I think it permeates not only what we do -- it's how we do it. I think all CIOs struggle with, how do you structure an IT organization which had traditionally been structured by application, by function, as opposed to by data? It was no one's job to make sure that data was accessible across the entire enterprise -- someone, in essence, who is the "linguist" of the whole company. Who decides the language we use to describe what we do? Or I guess the word is, who describes the taxonomy -- I think [that] is the buzzword of your business. I think those are real challenges on how we do IT, and they are exciting challenges, because they challenge us to think differently on how we do IT. And I think we'll see more and more organizations, not only in financial services, having new roles in the IT organization that really revolve around what we'll call enterprise data, the use of data analytics -- or conceptually: How do I get data into information, how do I get information into knowledge and how do I disseminate it easily around the company? I think those are really great questions that we need to address. The old IT organizational model hasn't proven so efficient at doing that.
So, it has changed the way I look at the business -- a lot. It has changed the way how I organize IT. But I think it is an exciting new generation. In general, in trends like this, you see the importance of architects, business architects. Technology architecture used to just mean hardware and systems software. Now it means business processes architecture: What's the operating model of the business, what is the operating architecture of the business, how do I build applications, how do I describe data, and then how do I run the boxes and the storage in the data center? So, architecture is a big thing for us, and those skill sets are being elevated in organizations because they have a huge impact. And I think data, as I mentioned, is part of that.
So, have you already made different hires in order to allow IT to take on this new role?
Perretta: We have done two things. One is [that] we have gone through the organization and we've identified those people who think this way -- who think in a kind of an "architectural" way, who can think in what I'll call large-scale abstractions. That is, they can generalize things and make it applicable to the whole organization. I think this is a very interesting skill set that some of our very best people have. And they can still get down and dirty with the detail, but they also see the big picture: business process, data, application architecture and infrastructure.
Some of those people are in your organization, and then we go outside also to augment that team with skill sets that we may be lacking in our organization -- and we are doing that as well. And I think the last part is, we also need in that group someone who is very, very familiar with our business and our customers' business, because that brings real credibility to the business to say, "I can make the connection between a business result and how I architect my solution." And that probably, when I look in retrospect, is the most important role, because we have been able to connect what we do in architecture to a real, live business result; and without that, you're below decks, you are doing things the business doesn't care about. And I think, if we have had success so far, it is being able to connect the dots between an opportunity or a challenge in an operation or a business issue with architecture, and that is not always an easy connection to make.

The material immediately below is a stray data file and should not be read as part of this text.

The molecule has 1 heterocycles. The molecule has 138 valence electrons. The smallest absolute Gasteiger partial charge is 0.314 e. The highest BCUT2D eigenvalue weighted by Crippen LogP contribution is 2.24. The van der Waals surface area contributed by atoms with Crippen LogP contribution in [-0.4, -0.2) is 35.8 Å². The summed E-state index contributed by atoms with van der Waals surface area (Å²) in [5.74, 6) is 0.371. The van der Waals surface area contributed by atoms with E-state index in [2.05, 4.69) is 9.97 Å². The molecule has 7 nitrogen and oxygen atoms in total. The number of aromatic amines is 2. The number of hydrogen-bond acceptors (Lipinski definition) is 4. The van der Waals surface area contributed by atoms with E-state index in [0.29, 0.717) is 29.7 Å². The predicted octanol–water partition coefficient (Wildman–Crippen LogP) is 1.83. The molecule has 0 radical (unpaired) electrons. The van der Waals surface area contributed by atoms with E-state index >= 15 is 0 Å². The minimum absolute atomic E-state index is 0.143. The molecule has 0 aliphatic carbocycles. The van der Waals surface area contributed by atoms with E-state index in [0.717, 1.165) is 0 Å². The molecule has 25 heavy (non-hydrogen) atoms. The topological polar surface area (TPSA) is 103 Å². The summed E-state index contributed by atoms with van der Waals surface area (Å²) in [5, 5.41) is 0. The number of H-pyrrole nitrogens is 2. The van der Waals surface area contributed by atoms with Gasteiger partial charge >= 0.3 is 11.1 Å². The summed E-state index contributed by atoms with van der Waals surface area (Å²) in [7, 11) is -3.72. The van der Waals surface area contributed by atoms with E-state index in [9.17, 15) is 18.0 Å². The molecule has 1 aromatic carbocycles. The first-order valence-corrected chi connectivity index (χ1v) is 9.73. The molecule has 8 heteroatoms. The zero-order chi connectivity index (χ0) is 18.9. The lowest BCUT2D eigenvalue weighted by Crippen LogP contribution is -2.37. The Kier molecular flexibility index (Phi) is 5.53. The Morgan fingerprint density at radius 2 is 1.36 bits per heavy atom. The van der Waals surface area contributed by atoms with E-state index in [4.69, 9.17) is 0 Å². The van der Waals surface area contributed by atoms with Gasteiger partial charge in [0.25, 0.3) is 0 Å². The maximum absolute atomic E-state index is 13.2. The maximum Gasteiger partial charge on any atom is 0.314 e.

We have somebody called a chief architect, and our chief architect has 30 years of experience in this business. He knows the business inside out. He knows what's going on. He's a great technologist, and he is basically an evangelist. We don't use him to manage projects; we use him to come up with the ideas that make sense for our business community. Now he does those pilots, and then we industrialize them for the rest of the organization.
Before he even looks at it, we have somebody called a chief scientist; and his job is to look out even further in the future and say, what are the things coming down that we have to start think about piloting? What are the technologies which are the most interesting? So, he is out in front of the architecture team. So, you almost have a pipeline -- we like to call it our innovation pipeline, but that sounds rather presumptuous, but it is! What are the technologies that are coming down in the three- to five-year time frame, what is the state of the market now, how do we apply it to what we do by piloting it? And once the pilots work, how do I make this industrial strength, how do I make this operational in a very large organization?
I think the real challenge in organization design is getting the right people with the right mind-sets in the right slots. Because nothing is worse than putting that technology visionary into the delivery business, because they won't be happy and you won't be happy with the results. We talk a lot about organizational diversity. Part of that is the way people think and what skill sets they have. We have a model now that makes sense to me. It is structured, but it is not bureaucratic, not organized; but there is a pipeline of ideas and it gets the organization focused much more than if everybody is off thinking about things to do.